Expansion of Nato is no joke to survivors of iron curtain era
ON APRIL 1st the official Russian news agency Itar-Tass played a little joke on its subscribers, as it traditionally does on the occasion of All Fools Day. In a short bulletin, quoting an unnamed spokesman, it announced Russia was planning to reinstate the Warsaw Pact to counterbalance Nato's proposed eastward expansion.
In countries such as Hungary and the Czech republic the report engendered a level of consternation that proved to be no laughing matter. The Bulgarians were not happy either. The news agency eventually issued a statement apologising for the joke.
This incident served to illustrate how sensitive the issues of Nato's expansion and Russia's response are in the former Soviet empire and its one time satellites. The Berlin wall may have crumbled, but an "Iron Curtain of the mind" still exists.
Many observers, with some justification, pin much of the blame on Nato itself which, they argue is determined to find a role for itself in the new geopolitical situation created by the collapse of Soviet power.
But Russia too has contributed to the feeling of insecurity which has become endemic in the chancelleries to the east of the enlarged EU. Moves to reintegrate former soviet republics such as Belarus, Kazakhstan and Kyrgyzstan are of an overtly economic nature but leading members of the military establishment here openly express the view that a military alliance will ensue.
Even the name of the new grouping of four republics, with Russia as its undisputed leader, has given cause for concern. The "Community of Sovereign States" or "CSS" sounds harmless enough but in Russian the "Sodruzhevstvo Suverennykh Respublik" bears the initials "SSR" a title which is too close for comfort to the old USSR.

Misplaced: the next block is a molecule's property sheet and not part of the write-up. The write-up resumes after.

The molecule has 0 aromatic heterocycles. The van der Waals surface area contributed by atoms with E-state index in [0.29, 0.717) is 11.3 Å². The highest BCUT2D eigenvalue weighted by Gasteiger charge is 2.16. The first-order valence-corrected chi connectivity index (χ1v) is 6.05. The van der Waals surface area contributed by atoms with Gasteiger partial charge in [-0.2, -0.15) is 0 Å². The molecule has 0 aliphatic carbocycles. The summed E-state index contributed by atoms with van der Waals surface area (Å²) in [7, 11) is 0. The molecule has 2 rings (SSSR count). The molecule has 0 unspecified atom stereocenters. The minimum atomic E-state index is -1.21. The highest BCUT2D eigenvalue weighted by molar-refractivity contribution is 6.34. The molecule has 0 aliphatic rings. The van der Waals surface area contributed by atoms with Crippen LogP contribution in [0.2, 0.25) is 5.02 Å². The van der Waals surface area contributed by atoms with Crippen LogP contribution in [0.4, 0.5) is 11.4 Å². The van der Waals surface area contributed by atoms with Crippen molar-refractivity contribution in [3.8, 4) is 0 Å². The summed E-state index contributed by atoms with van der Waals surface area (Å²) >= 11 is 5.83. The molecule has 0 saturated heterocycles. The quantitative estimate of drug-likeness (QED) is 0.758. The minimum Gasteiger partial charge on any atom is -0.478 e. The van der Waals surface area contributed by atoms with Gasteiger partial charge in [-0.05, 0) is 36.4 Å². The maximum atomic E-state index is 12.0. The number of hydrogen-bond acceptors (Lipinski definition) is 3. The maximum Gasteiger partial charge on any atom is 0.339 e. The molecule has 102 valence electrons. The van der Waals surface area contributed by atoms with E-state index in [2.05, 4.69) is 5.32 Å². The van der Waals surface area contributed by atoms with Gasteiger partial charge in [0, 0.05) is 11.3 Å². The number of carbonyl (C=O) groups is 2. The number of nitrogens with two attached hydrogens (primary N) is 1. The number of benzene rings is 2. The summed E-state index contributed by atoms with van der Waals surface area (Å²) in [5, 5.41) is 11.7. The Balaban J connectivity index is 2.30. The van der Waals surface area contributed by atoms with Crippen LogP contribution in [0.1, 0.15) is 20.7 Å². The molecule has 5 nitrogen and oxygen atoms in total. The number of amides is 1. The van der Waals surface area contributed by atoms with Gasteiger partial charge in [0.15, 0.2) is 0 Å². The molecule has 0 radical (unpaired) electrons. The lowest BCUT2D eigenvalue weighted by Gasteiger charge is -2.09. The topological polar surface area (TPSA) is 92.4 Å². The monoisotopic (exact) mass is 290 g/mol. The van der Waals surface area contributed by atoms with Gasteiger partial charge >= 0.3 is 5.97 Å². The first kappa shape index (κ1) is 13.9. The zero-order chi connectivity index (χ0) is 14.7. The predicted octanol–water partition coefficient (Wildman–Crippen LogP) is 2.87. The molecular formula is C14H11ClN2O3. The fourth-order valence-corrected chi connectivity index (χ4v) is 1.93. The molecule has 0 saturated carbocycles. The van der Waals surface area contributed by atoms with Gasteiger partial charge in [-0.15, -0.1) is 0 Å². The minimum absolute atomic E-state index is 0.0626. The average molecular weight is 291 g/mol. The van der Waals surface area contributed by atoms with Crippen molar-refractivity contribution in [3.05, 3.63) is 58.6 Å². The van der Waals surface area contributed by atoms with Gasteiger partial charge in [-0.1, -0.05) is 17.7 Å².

The most dramatic reaction to developments followed a throwaway remark by President Yeltsin that Bulgaria be welcome as a member of a new Russian led alliance. Within hours there were demonstrations on the streets of Sofia and the beleaguered former communist government in that country was forced by the opposition to state that it wanted no part in the new grouping.
In the context of the Russian presidential elections on June 6th the issue has not created waves between the two leading contenders, both of whom are virulently opposed to the alliance's plans to expand towards the borders of the Russian Federation. If anything President Yeltsin has made stronger anti Nato statements than Mr Gennady Zyuganov, the Communist leader particularly for domestic consumption.
But while on a state visit to Norway Mr Yeltsin appeared to soften his line saying that Russia would be prepared to accept a situation in which former eastern bloc countries were linked to the alliance in a manner similar to that of France, a member of Nato's political structure but not its military alliance.
In the background, moves towards military as well as political integration of former Soviet republics are being made. Gen Viktor Samsonov, in charge of military co-ordination within the CIS, says that he has secured agreement with other countries within the commonwealth on opposing Nato enlargement and that military reintegration would be the main subject of the next summit of CIS defence ministers.
Integration of armed forces would appear likely among some of the former republics, notably the four members of the SSR, but Ukraine is insistent that it has become a neutral state which will Join neither Nato nor any anti Nato alliance.
Fears about the development of a new eastern alliance are at their strongest in the Baltic countries and especially in Estonia which has an unratified border with Russia and, more dangerously in the long term, a large ethnic Russian population most of which qualifies to vote in the Russian presidential election but cannot vote in Estonia.
Tallinn, the Estonian capital, has a Russian majority, if only a slight one, but the city of Narva close by the Russian border is more than 90 per cent Russian and should tensions rise could be an easy military target for any future ultra nationalistic Russian government.
Yet the Baltics, apparently due to Russian pressure, do not appear to be a priority in Nato's expansion plans, much to the dismay of local politicians. The Baltic countries, due to understandable fears, are pushing strongly for Nato expansion.
Paradoxically the Balls and the Russians have one important commitment in common. They are all members of the Nato led Partnership for Peace.